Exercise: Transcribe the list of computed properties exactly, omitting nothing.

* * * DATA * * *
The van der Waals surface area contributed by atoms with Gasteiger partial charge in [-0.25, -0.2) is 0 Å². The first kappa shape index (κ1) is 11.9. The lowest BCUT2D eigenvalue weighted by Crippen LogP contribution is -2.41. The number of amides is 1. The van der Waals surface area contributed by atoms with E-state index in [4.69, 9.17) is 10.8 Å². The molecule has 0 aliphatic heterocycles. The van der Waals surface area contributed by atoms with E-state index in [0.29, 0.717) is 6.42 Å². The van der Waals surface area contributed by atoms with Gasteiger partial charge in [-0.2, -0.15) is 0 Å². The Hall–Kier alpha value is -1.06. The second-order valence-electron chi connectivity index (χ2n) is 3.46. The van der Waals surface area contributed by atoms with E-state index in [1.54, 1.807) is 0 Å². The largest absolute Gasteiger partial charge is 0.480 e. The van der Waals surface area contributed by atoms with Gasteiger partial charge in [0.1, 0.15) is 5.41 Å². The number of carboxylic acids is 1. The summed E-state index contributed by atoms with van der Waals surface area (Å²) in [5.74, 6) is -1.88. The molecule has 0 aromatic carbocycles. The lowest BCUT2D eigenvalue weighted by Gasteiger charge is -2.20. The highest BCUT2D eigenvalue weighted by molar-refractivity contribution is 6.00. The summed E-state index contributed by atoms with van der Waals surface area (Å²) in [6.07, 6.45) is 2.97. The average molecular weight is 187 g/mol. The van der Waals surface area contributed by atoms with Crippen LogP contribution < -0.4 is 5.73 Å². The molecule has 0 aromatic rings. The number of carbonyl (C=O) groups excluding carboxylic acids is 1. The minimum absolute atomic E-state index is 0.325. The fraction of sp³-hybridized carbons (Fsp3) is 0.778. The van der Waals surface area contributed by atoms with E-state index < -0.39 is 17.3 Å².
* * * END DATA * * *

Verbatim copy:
The van der Waals surface area contributed by atoms with Gasteiger partial charge in [-0.25, -0.2) is 0 Å². The first kappa shape index (κ1) is 11.9. The lowest BCUT2D eigenvalue weighted by Crippen LogP contribution is -2.41. The number of amides is 1. The van der Waals surface area contributed by atoms with E-state index in [4.69, 9.17) is 10.8 Å². The molecule has 0 aliphatic heterocycles. The van der Waals surface area contributed by atoms with E-state index in [0.29, 0.717) is 6.42 Å². The van der Waals surface area contributed by atoms with Gasteiger partial charge in [-0.2, -0.15) is 0 Å². The Hall–Kier alpha value is -1.06. The second-order valence-electron chi connectivity index (χ2n) is 3.46. The van der Waals surface area contributed by atoms with E-state index in [1.54, 1.807) is 0 Å². The largest absolute Gasteiger partial charge is 0.480 e. The van der Waals surface area contributed by atoms with Gasteiger partial charge in [0.1, 0.15) is 5.41 Å². The number of carboxylic acids is 1. The summed E-state index contributed by atoms with van der Waals surface area (Å²) in [5.74, 6) is -1.88. The molecule has 0 aromatic carbocycles. The lowest BCUT2D eigenvalue weighted by Gasteiger charge is -2.20. The highest BCUT2D eigenvalue weighted by molar-refractivity contribution is 6.00. The summed E-state index contributed by atoms with van der Waals surface area (Å²) in [6.07, 6.45) is 2.97. The average molecular weight is 187 g/mol. The van der Waals surface area contributed by atoms with Crippen LogP contribution < -0.4 is 5.73 Å². The molecule has 0 aromatic rings. The number of carbonyl (C=O) groups excluding carboxylic acids is 1. The minimum absolute atomic E-state index is 0.325. The fraction of sp³-hybridized carbons (Fsp3) is 0.778. The van der Waals surface area contributed by atoms with E-state index < -0.39 is 17.3 Å².